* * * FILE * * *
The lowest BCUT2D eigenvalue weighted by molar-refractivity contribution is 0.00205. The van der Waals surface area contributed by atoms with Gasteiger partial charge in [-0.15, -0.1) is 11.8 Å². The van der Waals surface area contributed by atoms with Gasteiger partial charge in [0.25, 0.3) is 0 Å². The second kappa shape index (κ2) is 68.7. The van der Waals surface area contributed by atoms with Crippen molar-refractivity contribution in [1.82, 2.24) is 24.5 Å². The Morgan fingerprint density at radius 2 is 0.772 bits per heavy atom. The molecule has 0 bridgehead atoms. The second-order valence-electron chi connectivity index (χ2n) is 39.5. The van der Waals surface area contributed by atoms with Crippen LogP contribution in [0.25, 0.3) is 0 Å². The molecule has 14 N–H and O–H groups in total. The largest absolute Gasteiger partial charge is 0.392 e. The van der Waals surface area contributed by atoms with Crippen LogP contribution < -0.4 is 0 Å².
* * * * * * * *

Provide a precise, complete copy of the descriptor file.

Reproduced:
The lowest BCUT2D eigenvalue weighted by molar-refractivity contribution is 0.00205. The van der Waals surface area contributed by atoms with Gasteiger partial charge in [-0.15, -0.1) is 11.8 Å². The van der Waals surface area contributed by atoms with Gasteiger partial charge in [0.25, 0.3) is 0 Å². The second kappa shape index (κ2) is 68.7. The van der Waals surface area contributed by atoms with Crippen molar-refractivity contribution in [1.82, 2.24) is 24.5 Å². The Morgan fingerprint density at radius 2 is 0.772 bits per heavy atom. The molecule has 0 bridgehead atoms. The second-order valence-electron chi connectivity index (χ2n) is 39.5. The van der Waals surface area contributed by atoms with Crippen LogP contribution in [0.25, 0.3) is 0 Å². The molecule has 14 N–H and O–H groups in total. The largest absolute Gasteiger partial charge is 0.392 e. The van der Waals surface area contributed by atoms with Crippen LogP contribution < -0.4 is 0 Å².